Persepolis is the autobiographic tale of Satrapi, a young outspoken girl coming of age during the Iranian Revolution.  Marjane’s parents however send her elsewhere in Europe when Iran becomes too dangerous for her.  We follow Marjane as she reflects back on her life, through some of her most awkward and trying times.

The thing that really caught my eye about this film was its cinematic style.  The scenes from Marjane’s past are shown in black and white, which is the same way the illustrations were presented in the graphic novel.  The fact that the present day scenes are shown in color is a perfect transition for the tone of the storytelling.  The style of the animation as a whole is something that I have never seen before, and really sealed the deal for me in terms of originality.  As a huge animation fan (I am one big kid at the end of the day), it’s nice to see a mature uplifting story told in this art form.  Don’t let the fact that it’s an animated film fool you, this is no kid’s movie.  It was critically acclaimed as one of the best films of 2007, which should be reason enough for you to see it.  The story is also told in different languages throughout, adding to the uniqueness of the film.

I will leave you with this; I highly suggest you check this film out if you are into “FILM”.  Even though this is a great film which has been around for quite some time now, there is a reason you may have not heard of it; it’s a foreign film.  While I love foreign films, I understand that many dislike them, especially when presented in multiple languages.  With that being said, it’s a film not for the average moviegoer.  On the flip side,  the film allows you to soak in a beautiful animation style, if that is your thing.  All in all, Persepolis is an amazing film for those willing to give it a try.

Average Moviegoer: 3 out of 5 Stars

Film Enthusiast: 5 out of 5 Stars

Persepolis (2007)
2.4.7 Films
PG-13, 96 Minutes

Adam’s Review of Persepolis by Marjane Satrapi

Cover Image

From my film reviews, you can probably tell that I love visual aids to help tell a story.  As juvenile as it sounds, I love books that have pictures which describe the action.  When Kim asked me to begin reviewing graphic novels, I figured I’d be killing two birds with one stone;  I’d be reading and increasing my knowledge, while learning more about history and other subjects.  For my first review I went with a graphic novel that spoke about a period in history which I knew little about, the Iranian Revolution.  The novel is Persepolis: the autobiography of Marjane Satrapi, a woman who was born and raised in Iran during the time of the Iranian Revolution and the subsequent war between Iran and neighboring Iraq.  Through trials and tribulation that she was forced to endure, Satrapi is able to tell a story that is funny, heartbreaking, and historically filled with facts.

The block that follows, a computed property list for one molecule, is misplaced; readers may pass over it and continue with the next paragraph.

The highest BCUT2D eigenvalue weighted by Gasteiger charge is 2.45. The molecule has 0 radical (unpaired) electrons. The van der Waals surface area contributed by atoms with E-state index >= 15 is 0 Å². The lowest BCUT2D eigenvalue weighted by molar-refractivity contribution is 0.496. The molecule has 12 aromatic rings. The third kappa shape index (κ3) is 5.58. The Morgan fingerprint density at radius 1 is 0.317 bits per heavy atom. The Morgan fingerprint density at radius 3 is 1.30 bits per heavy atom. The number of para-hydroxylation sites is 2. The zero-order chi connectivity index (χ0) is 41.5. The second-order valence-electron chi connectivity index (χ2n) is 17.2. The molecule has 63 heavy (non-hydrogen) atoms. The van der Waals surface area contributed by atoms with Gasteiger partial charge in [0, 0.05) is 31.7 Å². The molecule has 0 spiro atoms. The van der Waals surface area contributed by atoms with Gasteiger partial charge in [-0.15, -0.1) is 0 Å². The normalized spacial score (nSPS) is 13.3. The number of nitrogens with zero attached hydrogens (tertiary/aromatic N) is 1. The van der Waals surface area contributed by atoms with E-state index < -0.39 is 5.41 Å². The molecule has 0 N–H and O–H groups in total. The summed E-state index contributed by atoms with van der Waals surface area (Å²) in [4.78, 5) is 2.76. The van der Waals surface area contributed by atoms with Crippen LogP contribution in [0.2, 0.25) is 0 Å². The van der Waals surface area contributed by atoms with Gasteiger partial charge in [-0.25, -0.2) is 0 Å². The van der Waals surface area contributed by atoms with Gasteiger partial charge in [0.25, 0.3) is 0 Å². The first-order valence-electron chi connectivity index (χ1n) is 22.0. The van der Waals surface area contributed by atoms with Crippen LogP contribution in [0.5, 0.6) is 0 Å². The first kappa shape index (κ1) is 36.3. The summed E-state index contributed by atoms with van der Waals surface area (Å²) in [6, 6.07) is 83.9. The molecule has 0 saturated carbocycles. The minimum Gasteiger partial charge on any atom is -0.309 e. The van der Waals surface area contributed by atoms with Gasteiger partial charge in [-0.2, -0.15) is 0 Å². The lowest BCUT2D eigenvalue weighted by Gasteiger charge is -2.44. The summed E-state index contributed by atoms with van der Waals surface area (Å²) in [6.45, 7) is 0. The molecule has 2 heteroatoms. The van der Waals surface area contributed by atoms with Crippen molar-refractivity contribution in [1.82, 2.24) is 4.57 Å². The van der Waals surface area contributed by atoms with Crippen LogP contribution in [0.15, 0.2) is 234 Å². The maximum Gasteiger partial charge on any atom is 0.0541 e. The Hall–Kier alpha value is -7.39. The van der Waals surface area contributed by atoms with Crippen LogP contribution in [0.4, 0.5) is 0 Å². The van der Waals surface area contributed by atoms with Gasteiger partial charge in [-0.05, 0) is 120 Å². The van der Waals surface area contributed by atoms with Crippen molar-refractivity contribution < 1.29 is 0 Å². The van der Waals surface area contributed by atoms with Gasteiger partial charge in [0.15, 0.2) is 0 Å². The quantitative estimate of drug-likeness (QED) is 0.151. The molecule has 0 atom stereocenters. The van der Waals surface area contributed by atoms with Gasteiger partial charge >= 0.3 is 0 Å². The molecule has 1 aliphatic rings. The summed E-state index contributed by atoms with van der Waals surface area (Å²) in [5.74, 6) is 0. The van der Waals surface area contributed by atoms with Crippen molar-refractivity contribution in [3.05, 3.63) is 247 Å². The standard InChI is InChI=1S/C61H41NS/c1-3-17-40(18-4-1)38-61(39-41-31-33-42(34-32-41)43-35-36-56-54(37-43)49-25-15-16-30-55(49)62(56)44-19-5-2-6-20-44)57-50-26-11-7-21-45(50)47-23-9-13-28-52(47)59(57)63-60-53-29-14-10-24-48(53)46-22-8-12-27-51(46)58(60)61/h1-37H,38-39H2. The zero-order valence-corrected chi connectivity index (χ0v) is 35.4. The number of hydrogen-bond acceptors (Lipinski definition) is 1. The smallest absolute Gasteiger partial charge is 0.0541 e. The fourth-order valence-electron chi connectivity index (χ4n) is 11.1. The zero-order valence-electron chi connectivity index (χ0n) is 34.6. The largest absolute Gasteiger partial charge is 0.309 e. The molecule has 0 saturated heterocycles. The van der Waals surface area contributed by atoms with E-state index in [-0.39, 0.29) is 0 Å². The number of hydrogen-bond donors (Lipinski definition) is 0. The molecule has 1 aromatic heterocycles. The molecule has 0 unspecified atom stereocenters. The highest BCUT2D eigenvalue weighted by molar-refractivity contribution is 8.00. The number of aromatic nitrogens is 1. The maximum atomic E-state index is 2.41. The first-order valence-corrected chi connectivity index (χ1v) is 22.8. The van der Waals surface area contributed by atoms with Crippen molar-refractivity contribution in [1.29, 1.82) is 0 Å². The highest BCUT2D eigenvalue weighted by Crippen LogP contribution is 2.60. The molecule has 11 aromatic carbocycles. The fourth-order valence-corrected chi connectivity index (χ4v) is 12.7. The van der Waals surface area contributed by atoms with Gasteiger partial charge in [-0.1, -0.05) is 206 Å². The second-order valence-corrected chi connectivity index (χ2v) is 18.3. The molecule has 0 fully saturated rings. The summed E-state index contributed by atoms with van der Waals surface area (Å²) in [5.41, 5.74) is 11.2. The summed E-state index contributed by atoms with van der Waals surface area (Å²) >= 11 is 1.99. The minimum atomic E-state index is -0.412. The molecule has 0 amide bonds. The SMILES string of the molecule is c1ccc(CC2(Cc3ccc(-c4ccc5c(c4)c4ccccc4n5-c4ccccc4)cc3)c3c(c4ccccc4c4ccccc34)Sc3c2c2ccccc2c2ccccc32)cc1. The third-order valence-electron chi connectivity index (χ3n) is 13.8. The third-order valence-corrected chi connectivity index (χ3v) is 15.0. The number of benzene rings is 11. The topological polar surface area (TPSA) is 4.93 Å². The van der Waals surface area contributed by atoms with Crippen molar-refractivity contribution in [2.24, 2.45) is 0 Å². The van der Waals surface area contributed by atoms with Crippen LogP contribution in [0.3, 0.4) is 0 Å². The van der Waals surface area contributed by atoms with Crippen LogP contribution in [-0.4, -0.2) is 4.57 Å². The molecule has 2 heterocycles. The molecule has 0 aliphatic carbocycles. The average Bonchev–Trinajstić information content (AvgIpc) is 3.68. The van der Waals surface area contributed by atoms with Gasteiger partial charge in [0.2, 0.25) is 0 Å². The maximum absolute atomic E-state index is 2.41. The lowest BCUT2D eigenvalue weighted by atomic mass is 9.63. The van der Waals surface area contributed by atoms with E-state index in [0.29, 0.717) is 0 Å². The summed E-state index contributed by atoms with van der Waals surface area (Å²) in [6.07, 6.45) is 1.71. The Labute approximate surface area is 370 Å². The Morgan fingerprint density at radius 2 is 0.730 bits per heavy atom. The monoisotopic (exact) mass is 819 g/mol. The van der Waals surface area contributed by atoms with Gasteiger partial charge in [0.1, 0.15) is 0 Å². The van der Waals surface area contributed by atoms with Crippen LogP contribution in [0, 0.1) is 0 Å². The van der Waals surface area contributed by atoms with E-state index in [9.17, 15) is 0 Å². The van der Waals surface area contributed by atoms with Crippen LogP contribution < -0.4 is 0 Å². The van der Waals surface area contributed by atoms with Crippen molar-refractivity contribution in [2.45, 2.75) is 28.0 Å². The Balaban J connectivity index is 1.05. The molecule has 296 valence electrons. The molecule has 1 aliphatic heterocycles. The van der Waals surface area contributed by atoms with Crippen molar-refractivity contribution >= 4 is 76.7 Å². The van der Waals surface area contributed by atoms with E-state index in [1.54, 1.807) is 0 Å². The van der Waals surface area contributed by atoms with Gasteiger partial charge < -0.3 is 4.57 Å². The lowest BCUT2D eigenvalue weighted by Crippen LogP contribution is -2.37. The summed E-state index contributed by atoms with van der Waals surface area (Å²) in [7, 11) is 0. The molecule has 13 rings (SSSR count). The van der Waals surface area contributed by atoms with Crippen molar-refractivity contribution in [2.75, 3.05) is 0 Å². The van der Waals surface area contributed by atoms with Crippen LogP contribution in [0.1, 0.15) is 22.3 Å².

Young Marjane begins her story with how her life started in Iran. She always felt that she was special, that someday she would be the next prophet sent from God to make a change.  As a young girl, she was always rebellious and curious by nature.  Due to the Shah being overthrown in 1979, ten-year old Marjane is forced to grow up much more quickly than kids in America might have because of her exposure to rebellion.  The government that was put in place of the Shah was even stricter than what was present before, making life in Iran unbearable.  Women were forced to wear veils over their heads and schools were segregated by gender, a practice which young Marjane did not believe in nor understand.  Whilst in the middle of an eight year war with Iraq, Marjane is given the opportunity to leave the country by herself and go live in Europe safely.  Upon leaving Iran, she realizes that the world outside is very different, and finds herself sticking out like a sore thumb, unused to the European culture.  The second portion of the novel chronicles her adventures in Europe and her eventual return to Iran after four years.

While this novel was a roller coaster of emotions and the overall tone was very serious and deep, there was a lot of heart to it as well.  At the heart of this novel is a coming of age story, something very traditional in a literary sense but different in its execution. With the use of pictures (as it’s a graphic novel), the reader gets to not only see the changes of Marjane physically, but also mentally.   As the character transitions through different phases in life, the pictures change as well.  I am not sure if this was done intentionally, but as she experiences more and grows up, she is drawn more adult-like and less kid-like.  The drawings in the beginning reminded me of how a little kid might imagine him or herself as a super hero, floating in the clouds and making a difference, but the pictures as she witnesses and learns more about the world were really gritty and very realistic of her experiences.  
Mistakenly I viewed the novel as two separate portions rather than one long novel, but despite this the novel still flowed really well. The different phases in Marjane’s life flowed right into each other and every story she told built upon the last one.  She covers a lot of topics in the novel, from war and destruction to first love and losing her virginity; writing in a way that made all of the topics very accessible.  Satrapi was able to describe her story in a fascinating way and made the reader want to know how her journey was going to end.  She made the reader feel that rather than reading all this information, he or she is listening to someone tell the story.
I really enjoyed Marjane Satrapi’s autobiographic tale of how she grew up and the trials and tribulation she experienced in both Iran and Europe.  She was able to pull the me in from the very beginning and kept my attention to the very end.  I was so captivated by her storytelling that I couldn’t put the novel down!  I really found myself appreciating what I have, and how lucky I am to be able to live in a country where I can express myself.

5 out of 5 Stars

Persepolis by Marjane Satrapi
Knopf Doubleday Publishing (2007)
Paperback 352 pages